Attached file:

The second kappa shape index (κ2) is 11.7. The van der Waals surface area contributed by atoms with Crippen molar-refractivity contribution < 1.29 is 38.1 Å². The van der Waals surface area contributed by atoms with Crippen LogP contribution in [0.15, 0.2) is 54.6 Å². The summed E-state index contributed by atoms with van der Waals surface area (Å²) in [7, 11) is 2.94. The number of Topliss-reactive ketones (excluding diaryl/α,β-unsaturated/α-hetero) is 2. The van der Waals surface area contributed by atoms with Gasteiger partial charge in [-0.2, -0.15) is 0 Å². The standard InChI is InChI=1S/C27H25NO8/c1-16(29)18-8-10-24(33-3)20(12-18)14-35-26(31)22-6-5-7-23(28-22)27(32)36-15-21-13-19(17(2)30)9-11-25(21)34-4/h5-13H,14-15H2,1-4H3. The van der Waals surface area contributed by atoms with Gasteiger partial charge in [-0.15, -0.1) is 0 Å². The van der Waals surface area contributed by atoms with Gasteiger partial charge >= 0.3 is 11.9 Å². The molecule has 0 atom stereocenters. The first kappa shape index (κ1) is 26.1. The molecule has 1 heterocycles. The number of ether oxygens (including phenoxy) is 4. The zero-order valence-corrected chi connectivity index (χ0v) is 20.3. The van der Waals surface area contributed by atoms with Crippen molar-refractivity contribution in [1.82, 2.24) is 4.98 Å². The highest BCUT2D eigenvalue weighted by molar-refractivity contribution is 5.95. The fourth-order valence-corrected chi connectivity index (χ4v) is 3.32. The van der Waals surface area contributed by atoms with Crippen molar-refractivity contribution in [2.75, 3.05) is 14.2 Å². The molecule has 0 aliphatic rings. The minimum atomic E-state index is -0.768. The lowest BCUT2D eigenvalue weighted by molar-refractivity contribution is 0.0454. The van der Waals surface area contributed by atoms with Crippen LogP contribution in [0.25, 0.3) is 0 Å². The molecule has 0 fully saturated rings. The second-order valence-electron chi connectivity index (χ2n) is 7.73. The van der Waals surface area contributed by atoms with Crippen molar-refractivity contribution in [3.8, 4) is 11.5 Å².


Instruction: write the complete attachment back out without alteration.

The second kappa shape index (κ2) is 11.7. The van der Waals surface area contributed by atoms with Crippen molar-refractivity contribution < 1.29 is 38.1 Å². The van der Waals surface area contributed by atoms with Crippen LogP contribution in [0.15, 0.2) is 54.6 Å². The summed E-state index contributed by atoms with van der Waals surface area (Å²) in [7, 11) is 2.94. The number of Topliss-reactive ketones (excluding diaryl/α,β-unsaturated/α-hetero) is 2. The van der Waals surface area contributed by atoms with Gasteiger partial charge in [-0.2, -0.15) is 0 Å². The standard InChI is InChI=1S/C27H25NO8/c1-16(29)18-8-10-24(33-3)20(12-18)14-35-26(31)22-6-5-7-23(28-22)27(32)36-15-21-13-19(17(2)30)9-11-25(21)34-4/h5-13H,14-15H2,1-4H3. The van der Waals surface area contributed by atoms with Gasteiger partial charge in [-0.15, -0.1) is 0 Å². The van der Waals surface area contributed by atoms with Gasteiger partial charge >= 0.3 is 11.9 Å². The molecule has 0 atom stereocenters. The first kappa shape index (κ1) is 26.1. The molecule has 1 heterocycles. The number of ether oxygens (including phenoxy) is 4. The zero-order valence-corrected chi connectivity index (χ0v) is 20.3. The van der Waals surface area contributed by atoms with Crippen molar-refractivity contribution in [1.82, 2.24) is 4.98 Å². The highest BCUT2D eigenvalue weighted by molar-refractivity contribution is 5.95. The fourth-order valence-corrected chi connectivity index (χ4v) is 3.32. The van der Waals surface area contributed by atoms with Crippen molar-refractivity contribution in [2.75, 3.05) is 14.2 Å². The molecule has 0 aliphatic rings. The minimum atomic E-state index is -0.768. The lowest BCUT2D eigenvalue weighted by molar-refractivity contribution is 0.0454. The van der Waals surface area contributed by atoms with Crippen LogP contribution in [0.25, 0.3) is 0 Å². The molecule has 0 fully saturated rings. The second-order valence-electron chi connectivity index (χ2n) is 7.73. The van der Waals surface area contributed by atoms with Crippen molar-refractivity contribution in [3.8, 4) is 11.5 Å².